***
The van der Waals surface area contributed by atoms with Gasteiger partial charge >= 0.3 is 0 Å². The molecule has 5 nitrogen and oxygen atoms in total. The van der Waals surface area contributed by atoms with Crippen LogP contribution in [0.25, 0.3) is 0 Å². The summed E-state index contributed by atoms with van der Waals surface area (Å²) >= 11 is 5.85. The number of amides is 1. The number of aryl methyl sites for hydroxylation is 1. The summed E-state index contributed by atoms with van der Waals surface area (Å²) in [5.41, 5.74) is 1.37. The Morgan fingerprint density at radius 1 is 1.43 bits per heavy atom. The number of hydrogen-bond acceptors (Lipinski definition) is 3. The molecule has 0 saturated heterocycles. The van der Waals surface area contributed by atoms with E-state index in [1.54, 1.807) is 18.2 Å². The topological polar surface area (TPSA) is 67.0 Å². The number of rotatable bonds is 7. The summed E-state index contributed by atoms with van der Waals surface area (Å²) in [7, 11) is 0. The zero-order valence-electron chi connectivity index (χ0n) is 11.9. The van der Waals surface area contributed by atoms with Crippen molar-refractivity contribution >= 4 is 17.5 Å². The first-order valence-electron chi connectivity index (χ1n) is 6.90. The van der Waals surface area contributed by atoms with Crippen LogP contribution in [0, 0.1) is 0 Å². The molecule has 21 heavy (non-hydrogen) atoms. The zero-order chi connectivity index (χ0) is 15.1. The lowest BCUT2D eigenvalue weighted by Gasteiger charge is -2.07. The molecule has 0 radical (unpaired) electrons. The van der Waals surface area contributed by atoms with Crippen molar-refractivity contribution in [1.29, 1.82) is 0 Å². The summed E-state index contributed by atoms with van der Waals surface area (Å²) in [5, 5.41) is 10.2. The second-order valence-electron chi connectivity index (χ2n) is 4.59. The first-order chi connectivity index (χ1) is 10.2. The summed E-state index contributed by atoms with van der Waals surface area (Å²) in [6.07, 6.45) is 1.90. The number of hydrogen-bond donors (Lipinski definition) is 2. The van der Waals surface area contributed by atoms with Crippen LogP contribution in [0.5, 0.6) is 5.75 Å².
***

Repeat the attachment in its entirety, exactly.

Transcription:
The van der Waals surface area contributed by atoms with Gasteiger partial charge >= 0.3 is 0 Å². The molecule has 5 nitrogen and oxygen atoms in total. The van der Waals surface area contributed by atoms with Crippen LogP contribution in [0.25, 0.3) is 0 Å². The summed E-state index contributed by atoms with van der Waals surface area (Å²) >= 11 is 5.85. The number of amides is 1. The number of aryl methyl sites for hydroxylation is 1. The summed E-state index contributed by atoms with van der Waals surface area (Å²) in [5.41, 5.74) is 1.37. The Morgan fingerprint density at radius 1 is 1.43 bits per heavy atom. The number of hydrogen-bond acceptors (Lipinski definition) is 3. The molecule has 0 saturated heterocycles. The van der Waals surface area contributed by atoms with E-state index in [1.54, 1.807) is 18.2 Å². The topological polar surface area (TPSA) is 67.0 Å². The number of rotatable bonds is 7. The summed E-state index contributed by atoms with van der Waals surface area (Å²) in [7, 11) is 0. The zero-order valence-electron chi connectivity index (χ0n) is 11.9. The van der Waals surface area contributed by atoms with Crippen molar-refractivity contribution >= 4 is 17.5 Å². The first-order valence-electron chi connectivity index (χ1n) is 6.90. The van der Waals surface area contributed by atoms with Crippen LogP contribution in [0, 0.1) is 0 Å². The molecule has 21 heavy (non-hydrogen) atoms. The zero-order chi connectivity index (χ0) is 15.1. The lowest BCUT2D eigenvalue weighted by Gasteiger charge is -2.07. The molecule has 0 radical (unpaired) electrons. The van der Waals surface area contributed by atoms with Crippen molar-refractivity contribution in [1.29, 1.82) is 0 Å². The summed E-state index contributed by atoms with van der Waals surface area (Å²) in [5, 5.41) is 10.2. The second-order valence-electron chi connectivity index (χ2n) is 4.59. The first-order chi connectivity index (χ1) is 10.2. The summed E-state index contributed by atoms with van der Waals surface area (Å²) in [6.07, 6.45) is 1.90. The number of hydrogen-bond donors (Lipinski definition) is 2. The van der Waals surface area contributed by atoms with Crippen LogP contribution in [0.5, 0.6) is 5.75 Å².